Concert for a cause: Performing artist shares cultural history, interests students

Inter-Disciplinary Artist Allison Warden poses for pictures with newly-made fans

Inter-Disciplinary Artist Allison Warden poses for pictures with newly-made fans

Erika Roedl, News & Web editor

The audience cheered as the woman on stage put on a flat brim fitted hat and a beat started to play through some speakers. They clapped and yelled and nodded their heads to the rhythm, but the crowd quickly grew quiet. They were listening to the lyrics, a story of a woman who had to adjust and readjust to the world changing around her.

Classes of Open and All Nations students got their own private concert with Inter-Disciplinary Artist Allison Warden, a woman of Inupiaq Eskimo heritage from Alaska. On Thursday during their 4th hour in the auditorium, students heard part of her one-woman show “Calling All Polar Bears” that is a segment in Pangea World Theater’s Indigenous Voices Series.

Warden’s first rap told some of the history of her tribe in northern Alaska, particularly her mother’s sad story, when immigrants came to the island where she lived. At the end of the hour, a student in the audience asked her “Did all of those things really happen?” It was the complete truth, Warden said.

The entirety of her performance is tonight, Saturday and Sunday at 7:30 pm at Intermedia Arts 2822 Lyndale Avenue South. Tickets can be purchased at the door or by calling 612-871-4444, or going to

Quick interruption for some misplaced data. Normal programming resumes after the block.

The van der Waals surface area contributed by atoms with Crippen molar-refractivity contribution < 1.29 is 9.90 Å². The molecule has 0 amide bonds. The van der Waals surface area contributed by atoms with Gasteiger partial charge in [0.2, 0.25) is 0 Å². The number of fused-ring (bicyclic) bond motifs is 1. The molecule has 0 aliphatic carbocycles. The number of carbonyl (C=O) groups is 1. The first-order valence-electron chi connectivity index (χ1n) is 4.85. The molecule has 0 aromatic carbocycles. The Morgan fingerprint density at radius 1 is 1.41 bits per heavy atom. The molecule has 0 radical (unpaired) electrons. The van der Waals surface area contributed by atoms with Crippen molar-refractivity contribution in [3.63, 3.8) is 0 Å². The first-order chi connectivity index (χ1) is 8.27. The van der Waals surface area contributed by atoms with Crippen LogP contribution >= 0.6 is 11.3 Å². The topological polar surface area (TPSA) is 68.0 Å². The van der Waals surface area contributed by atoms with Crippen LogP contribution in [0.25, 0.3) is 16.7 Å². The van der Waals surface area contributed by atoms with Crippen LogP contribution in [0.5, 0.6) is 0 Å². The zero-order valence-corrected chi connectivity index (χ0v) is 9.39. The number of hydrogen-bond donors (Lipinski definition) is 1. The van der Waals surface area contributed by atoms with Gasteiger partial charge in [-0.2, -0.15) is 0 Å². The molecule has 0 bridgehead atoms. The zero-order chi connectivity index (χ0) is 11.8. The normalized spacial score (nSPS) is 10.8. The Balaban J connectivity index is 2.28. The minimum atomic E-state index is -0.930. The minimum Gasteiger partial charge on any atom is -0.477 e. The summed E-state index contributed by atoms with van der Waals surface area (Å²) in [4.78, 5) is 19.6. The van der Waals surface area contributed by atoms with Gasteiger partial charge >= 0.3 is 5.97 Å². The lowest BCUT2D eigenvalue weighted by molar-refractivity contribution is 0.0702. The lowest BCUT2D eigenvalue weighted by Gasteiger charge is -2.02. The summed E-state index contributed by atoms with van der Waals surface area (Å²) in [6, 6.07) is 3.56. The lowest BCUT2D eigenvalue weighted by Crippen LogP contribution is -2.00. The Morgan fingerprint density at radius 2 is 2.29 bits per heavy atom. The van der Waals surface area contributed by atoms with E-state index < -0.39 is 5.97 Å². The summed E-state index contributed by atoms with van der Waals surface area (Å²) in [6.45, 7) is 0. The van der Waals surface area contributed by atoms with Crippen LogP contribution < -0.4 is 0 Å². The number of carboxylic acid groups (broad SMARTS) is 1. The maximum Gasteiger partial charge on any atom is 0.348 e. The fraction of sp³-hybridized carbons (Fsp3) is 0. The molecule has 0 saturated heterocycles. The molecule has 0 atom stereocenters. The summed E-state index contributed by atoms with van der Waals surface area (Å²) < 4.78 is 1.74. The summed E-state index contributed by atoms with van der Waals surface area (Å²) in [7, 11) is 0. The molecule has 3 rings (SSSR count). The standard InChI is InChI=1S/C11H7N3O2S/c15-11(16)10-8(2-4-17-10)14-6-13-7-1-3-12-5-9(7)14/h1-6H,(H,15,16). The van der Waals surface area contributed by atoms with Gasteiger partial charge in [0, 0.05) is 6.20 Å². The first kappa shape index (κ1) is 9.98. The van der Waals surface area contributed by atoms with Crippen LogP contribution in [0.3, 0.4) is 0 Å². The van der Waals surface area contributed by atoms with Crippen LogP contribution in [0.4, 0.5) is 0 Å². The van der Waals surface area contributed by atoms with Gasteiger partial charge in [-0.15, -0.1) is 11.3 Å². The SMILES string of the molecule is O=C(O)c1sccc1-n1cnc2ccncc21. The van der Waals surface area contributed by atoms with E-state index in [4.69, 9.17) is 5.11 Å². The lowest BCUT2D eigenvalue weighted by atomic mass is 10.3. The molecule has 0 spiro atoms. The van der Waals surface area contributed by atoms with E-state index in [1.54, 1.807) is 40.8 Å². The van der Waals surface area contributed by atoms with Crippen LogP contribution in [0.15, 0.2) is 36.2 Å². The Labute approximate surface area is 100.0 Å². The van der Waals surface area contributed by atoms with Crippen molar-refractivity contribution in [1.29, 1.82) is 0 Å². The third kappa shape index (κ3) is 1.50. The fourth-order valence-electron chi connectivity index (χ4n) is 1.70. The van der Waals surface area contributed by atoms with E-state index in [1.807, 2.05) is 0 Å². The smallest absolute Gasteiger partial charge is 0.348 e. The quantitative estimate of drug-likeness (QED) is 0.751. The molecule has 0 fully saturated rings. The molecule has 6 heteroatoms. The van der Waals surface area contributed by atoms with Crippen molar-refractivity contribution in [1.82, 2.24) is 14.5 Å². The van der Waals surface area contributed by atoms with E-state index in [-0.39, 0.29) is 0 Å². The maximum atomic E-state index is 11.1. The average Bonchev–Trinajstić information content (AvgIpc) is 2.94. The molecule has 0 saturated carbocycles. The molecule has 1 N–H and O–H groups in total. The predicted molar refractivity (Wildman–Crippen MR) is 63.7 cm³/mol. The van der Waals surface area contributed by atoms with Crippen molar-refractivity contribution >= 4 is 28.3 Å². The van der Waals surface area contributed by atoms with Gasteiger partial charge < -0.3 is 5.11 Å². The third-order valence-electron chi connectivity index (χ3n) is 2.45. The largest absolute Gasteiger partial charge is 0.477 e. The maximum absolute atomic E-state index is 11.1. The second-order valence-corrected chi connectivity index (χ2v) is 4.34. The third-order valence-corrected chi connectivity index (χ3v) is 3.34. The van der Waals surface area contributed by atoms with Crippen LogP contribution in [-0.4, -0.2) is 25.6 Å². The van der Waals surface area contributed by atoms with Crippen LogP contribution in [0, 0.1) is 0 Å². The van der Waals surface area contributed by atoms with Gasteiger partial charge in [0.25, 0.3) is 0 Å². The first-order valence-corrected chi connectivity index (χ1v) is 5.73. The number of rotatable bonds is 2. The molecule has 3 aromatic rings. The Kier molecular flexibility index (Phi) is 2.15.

Warden answered most of the questions with a freestyle rap, saying “it’s easier to rap than just talk anyway.” The audience chanted “encore!” after each bit, and each time Warden obliged, saying “You guys are getting a special show, a lot of this isn’t in [‘Calling All Polar Bears’]”

Warden told more than just the story of her people through rap and song. She also had a song dedicated to the polar bears that suffer because of the oil mining in the arctic. Students chanted along with the chorus, “oh, where did all the ice go?” and another student asked, “What can we do to help?” Warden emphasized researching the cause, being active, and “turn off the TV and get out into the community.”

Through a rap, warden explained why she wanted to come to South: “I had a dream, and in my dream my palm was being read,” and she said the palm reader said she liked young people, and Warden agreed, saying that “every chance I get to be with [young people], I’m down with it.”